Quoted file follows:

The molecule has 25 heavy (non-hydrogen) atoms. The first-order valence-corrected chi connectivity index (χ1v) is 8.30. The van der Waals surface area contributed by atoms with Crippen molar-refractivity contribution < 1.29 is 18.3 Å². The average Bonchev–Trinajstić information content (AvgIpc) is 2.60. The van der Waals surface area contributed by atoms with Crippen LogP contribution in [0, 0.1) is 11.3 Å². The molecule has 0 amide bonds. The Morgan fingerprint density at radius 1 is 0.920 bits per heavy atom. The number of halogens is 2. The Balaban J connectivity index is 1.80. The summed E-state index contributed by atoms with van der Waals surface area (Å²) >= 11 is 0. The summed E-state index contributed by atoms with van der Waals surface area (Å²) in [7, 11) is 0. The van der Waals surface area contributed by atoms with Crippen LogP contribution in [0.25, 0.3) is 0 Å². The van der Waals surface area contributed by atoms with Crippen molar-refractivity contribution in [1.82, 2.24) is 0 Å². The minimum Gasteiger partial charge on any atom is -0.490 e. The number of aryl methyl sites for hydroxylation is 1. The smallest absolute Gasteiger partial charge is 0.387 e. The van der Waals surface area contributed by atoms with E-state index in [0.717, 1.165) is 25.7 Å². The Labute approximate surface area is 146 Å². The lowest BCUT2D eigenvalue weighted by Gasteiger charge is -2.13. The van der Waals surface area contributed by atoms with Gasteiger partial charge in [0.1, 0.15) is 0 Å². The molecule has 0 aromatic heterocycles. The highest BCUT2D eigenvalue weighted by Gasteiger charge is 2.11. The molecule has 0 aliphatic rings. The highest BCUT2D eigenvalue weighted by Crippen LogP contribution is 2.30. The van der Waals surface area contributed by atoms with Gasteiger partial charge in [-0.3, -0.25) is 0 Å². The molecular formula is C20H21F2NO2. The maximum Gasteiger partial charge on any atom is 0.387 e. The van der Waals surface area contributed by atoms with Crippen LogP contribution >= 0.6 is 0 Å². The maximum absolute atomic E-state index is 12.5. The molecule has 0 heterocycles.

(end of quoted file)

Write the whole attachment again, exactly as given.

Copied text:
The molecule has 25 heavy (non-hydrogen) atoms. The first-order valence-corrected chi connectivity index (χ1v) is 8.30. The van der Waals surface area contributed by atoms with Crippen molar-refractivity contribution < 1.29 is 18.3 Å². The average Bonchev–Trinajstić information content (AvgIpc) is 2.60. The van der Waals surface area contributed by atoms with Crippen LogP contribution in [0, 0.1) is 11.3 Å². The molecule has 0 amide bonds. The Morgan fingerprint density at radius 1 is 0.920 bits per heavy atom. The number of halogens is 2. The Balaban J connectivity index is 1.80. The summed E-state index contributed by atoms with van der Waals surface area (Å²) >= 11 is 0. The summed E-state index contributed by atoms with van der Waals surface area (Å²) in [7, 11) is 0. The van der Waals surface area contributed by atoms with Crippen LogP contribution in [0.25, 0.3) is 0 Å². The van der Waals surface area contributed by atoms with Crippen molar-refractivity contribution in [1.82, 2.24) is 0 Å². The minimum Gasteiger partial charge on any atom is -0.490 e. The number of aryl methyl sites for hydroxylation is 1. The smallest absolute Gasteiger partial charge is 0.387 e. The van der Waals surface area contributed by atoms with E-state index in [0.717, 1.165) is 25.7 Å². The Labute approximate surface area is 146 Å². The lowest BCUT2D eigenvalue weighted by Gasteiger charge is -2.13. The van der Waals surface area contributed by atoms with Gasteiger partial charge in [0.1, 0.15) is 0 Å². The molecule has 0 aromatic heterocycles. The highest BCUT2D eigenvalue weighted by Gasteiger charge is 2.11. The molecule has 0 aliphatic rings. The highest BCUT2D eigenvalue weighted by Crippen LogP contribution is 2.30. The van der Waals surface area contributed by atoms with Gasteiger partial charge in [-0.3, -0.25) is 0 Å². The molecular formula is C20H21F2NO2. The maximum Gasteiger partial charge on any atom is 0.387 e. The van der Waals surface area contributed by atoms with Crippen LogP contribution >= 0.6 is 0 Å². The maximum absolute atomic E-state index is 12.5. The molecule has 0 heterocycles.